The workshop description for “The Reinvented Writer” sounds promising to writers seeking publication: “ … what to do – and what not to do – when you set out to win a literary agent.” Even better, the presenter, literary agent Katharine Sands, will accept pitches from the attendees of this year’s West Virginia Writers’ conference.
Sands, from the Sarah Jane Freymann Literary Agency in New York, also will participate in a panel discussion, “Secrets of the Trade,” about attracting agents and publishers.
She learned of the conference through a familiar WVW conference figure, agent Christine Witthohn, whom she met at the Women’s Fiction Festival in Matera, Italy. “Christine recently sold five debut novels in as many months,” Sands says. “This underscores my core belief that there is talent everywhere, and I am happy to scour the country looking for it!”
Why you? Why now? Those are the questions writers should be ready to answer in a pitch, which Sands compares to speed dating. “The best pitches give off sparks, create a moment, or pose a provocative question, just to give a taste of the project,” Sands wrote in a recent blog.
In her book Making the Perfect Pitch, Sands expands upon the concept: “Writing is solitary, publishing is collaborative. The key point is to understand is that you want to get others excited about what is exciting to you.”
Sands offered in Writer’s Digest etiquette advice for in-person meetings: “At a conference, many writers react badly to being critiqued. If you are ready for an agent meeting, steady yourself for the hot seat. Best use of the time is to understand where and why the agent suggests next steps about what to do before readying for publishers, and to listen to feedback that is valuable (whether or not it's agreeable).”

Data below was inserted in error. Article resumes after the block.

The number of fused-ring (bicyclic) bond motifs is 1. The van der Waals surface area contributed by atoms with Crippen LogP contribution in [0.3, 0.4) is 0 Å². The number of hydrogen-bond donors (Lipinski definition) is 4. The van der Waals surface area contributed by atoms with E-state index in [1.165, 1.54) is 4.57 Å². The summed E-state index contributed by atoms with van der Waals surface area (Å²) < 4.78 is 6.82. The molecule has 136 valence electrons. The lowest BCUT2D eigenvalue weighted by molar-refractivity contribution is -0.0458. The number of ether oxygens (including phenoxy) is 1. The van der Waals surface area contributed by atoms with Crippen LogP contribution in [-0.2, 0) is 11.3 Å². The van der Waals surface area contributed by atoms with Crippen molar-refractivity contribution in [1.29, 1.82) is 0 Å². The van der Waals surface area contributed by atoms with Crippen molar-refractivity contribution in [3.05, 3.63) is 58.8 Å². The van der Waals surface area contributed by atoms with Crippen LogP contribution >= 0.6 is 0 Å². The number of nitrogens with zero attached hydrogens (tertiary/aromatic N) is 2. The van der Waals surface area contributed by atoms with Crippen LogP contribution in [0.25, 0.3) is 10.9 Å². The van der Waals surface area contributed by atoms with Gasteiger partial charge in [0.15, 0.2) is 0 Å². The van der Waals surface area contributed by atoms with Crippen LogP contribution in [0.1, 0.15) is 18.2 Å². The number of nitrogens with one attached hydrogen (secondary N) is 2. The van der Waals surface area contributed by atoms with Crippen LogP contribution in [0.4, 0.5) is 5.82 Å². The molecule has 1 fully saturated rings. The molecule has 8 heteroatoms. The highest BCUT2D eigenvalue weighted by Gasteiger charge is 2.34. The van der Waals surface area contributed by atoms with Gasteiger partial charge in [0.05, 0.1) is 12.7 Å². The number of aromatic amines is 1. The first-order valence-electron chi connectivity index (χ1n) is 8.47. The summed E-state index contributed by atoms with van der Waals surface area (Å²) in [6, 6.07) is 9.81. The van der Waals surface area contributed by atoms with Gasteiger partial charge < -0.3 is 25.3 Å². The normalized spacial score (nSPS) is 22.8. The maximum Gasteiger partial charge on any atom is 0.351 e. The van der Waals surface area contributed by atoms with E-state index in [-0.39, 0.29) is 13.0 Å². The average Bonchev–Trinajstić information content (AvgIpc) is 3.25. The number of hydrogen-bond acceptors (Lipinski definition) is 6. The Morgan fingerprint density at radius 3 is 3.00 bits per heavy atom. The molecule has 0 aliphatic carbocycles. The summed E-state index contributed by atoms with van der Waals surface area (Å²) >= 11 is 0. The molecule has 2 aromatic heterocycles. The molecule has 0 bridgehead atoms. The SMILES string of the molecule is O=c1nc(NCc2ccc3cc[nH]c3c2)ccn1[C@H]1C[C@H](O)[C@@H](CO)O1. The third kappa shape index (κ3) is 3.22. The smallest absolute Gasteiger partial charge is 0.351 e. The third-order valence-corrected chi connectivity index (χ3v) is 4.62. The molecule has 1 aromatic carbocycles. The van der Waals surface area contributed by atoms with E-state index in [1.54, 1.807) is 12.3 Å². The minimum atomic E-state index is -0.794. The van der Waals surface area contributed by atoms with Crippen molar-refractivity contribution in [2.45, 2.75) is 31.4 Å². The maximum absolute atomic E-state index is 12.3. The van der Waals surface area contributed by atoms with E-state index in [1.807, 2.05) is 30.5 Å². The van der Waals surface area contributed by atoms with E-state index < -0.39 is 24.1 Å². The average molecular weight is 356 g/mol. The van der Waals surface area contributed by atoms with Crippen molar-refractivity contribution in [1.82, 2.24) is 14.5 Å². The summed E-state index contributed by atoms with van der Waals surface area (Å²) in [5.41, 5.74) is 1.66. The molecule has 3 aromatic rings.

Writers also need to be prepared with a platform. Sands, in an article for The Writer, explains the term platform as a promotional plan that sets the stage for a book to reach as many readers as possible. “It’s comparable to running for office; you must ask for their votes,” she says. Here’s a portion of a checklist she prepared for The Writer:
- Do you write regularly for magazines, newspapers or journals in which you can promote your book?
- Do you have access to academic of other venues where you can give a lecture related to your topic?
- Do you have a Web site where you can promote the book and answer questions related to the book’s topic?
- Do you have avocations, hobbies or other interests related to your book? If so, can you write an article for its magazine or newsletter?
In her WVW workshop, “The Reinvented Writer,” Sands will go into more detail on how writers can succeed in the new media and literary marketplace, focusing on both craft and career. She promises seven surefire techniques to get a manuscript out of the slushpile.
Various web sites cite particular categories of interest to Sands, but she says, “When it comes to working with writers I do not like to limit my thinking. When writers ask me what I might be looking for in a client, I always say 'fire in the belly' because as a writer you must always be an impassioned ambassador for your book.”
Sands offers reassurance to writers who worry about the turmoil in the publishing industry and wonder what the consolidation of publishing houses and the growing electronic alternatives mean to authors’ futures: “My advice to writers is not to become too focused on industry trends, and how conglomerates (The Big Six) are operating....I think this is less useful for writers than many agents might suggest.
“Deal points and new editor hires are the agent's job to follow, not the writer's. It will not make your writing more interesting to understand the complex structure of a publishing behemoth (which is nearly impossible anyway), and this tends to steer newcomers in all the wrong directions. Why? Because an agent/editor is evaluating your ability, not your knowledge of the industry. And each author's how-I-got-published story is specific to that author's project and circumstances of the sale/publication.
“The fast-changing landscape of publishing affects authors, of course, but writers will always need to approach the literary marketplace with an entrepreneurial spirit and boundless optimism, tempered with an eye on what is relevant to what they uniquely offer.”